How the New Model Works

The ONE Vision plan runs as follows:

The assessment information is inputted by careers advisors and school staff. The data is collected through interviews, tutor time and sessions with young people who have previously left school.

In the project pilot, there were 840 young people involved over 2 years.  The analysis is conducted through a termly cycle of interventions repeating the process of interviews, data collection, and student-level interventions.

Students are tracked starting from Year 10, through to their GCSE’s and are assessed into their sustained destinations.

The new data model has shown a 60% increase in quality destination data including knowledge on:

  • Where to find careers services
  • Further Education options

  • Higher Education options
  • Importance of English and Maths

Future career plans among SEND students have increased by 90%, showing that the new model has been highly effective at signposting options to young people.

Year 10 students are now starting to form a vision of the sector they might want to work in, 94% of students at this age now have sector aspirations.

Most importantly, 95% of students on the programme now have a post-16 plan.

Collaborative Approach

The model gathered data on the sectors that students were most interested in pursuing careers in after they had left formal education. The team were then able to present this data to industry and talk to them about how they could better encourage students to take an interest.

Careers in clean energy and logistics are particularly under-desired by students. The North East LEP prioritise clean energy in the region and they are planning to create up to 10,000 jobs in the sector as part of their strategic economic plan. Yet, there is very little interest in this sector among the future workforce as seen above.

Despite this concern, it is useful for the North East LEP to have this knowledge so they can devise ways to incentivise and inspire young people to take up an interest in specific career destinations that are underrepresented.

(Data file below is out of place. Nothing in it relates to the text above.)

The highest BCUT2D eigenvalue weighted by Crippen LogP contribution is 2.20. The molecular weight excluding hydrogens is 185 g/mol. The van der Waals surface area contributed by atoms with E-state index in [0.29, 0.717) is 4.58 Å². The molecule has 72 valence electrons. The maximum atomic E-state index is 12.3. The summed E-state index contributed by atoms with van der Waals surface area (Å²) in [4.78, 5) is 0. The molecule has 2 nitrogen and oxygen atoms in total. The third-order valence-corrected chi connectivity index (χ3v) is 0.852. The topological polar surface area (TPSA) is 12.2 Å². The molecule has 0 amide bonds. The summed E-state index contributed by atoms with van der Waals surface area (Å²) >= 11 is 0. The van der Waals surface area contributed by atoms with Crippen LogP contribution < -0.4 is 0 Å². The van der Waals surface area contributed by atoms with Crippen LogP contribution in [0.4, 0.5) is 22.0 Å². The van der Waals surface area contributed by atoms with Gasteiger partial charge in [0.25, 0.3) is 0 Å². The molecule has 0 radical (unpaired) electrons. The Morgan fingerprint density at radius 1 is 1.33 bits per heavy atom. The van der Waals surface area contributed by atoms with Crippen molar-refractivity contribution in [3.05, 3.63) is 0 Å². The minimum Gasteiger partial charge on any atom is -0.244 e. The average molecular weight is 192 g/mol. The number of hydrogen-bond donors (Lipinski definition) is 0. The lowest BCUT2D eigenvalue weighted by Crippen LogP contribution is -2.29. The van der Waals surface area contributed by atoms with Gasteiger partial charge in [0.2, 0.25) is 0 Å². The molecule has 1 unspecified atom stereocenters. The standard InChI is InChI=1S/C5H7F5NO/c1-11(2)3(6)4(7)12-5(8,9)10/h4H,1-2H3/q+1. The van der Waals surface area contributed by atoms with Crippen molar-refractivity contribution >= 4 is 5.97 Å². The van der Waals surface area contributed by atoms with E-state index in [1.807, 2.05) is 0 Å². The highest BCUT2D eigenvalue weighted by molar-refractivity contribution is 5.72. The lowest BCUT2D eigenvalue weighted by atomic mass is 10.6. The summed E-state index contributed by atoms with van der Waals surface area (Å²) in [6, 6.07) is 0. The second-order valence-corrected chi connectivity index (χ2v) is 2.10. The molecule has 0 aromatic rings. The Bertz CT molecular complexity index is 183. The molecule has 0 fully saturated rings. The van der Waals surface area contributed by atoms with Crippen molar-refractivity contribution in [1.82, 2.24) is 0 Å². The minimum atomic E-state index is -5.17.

Key Takeaways

Overall, quality destinations data can motivate both students and employers to develop plans that set young people up on robust career paths and prepare them for the future.

The North East LEP has demonstrated how to transform a rusty destinations data model, into one that has proven successful in improving students future outcomes. The key factors for success that are shown in their work and can be applied to any destinations data model are:

  • A collaborative investment into the model from students, teachers, career advisors and external employers to ensure no gaps in the student’s destinations profile
  • Implementing a standardised schedule of analysis. For example, termly checks on the progress and efficiency of the model
  • Maintaining a strong relationship with industry as part of the data model. This bridges the gap between the student’s career aspirations and sector-specific opportunities.

[1] The North East Local Enterprise Partnership

[2] Opportunity North East Delivery Plan 2019-2022

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Young people in the North East of England are below the national average in for career and further education uptake after leaving school. This article presents the model developed by the North East Local Enterprise Partnership that collect destinations data and uses it to widen opportunities for young people in the region.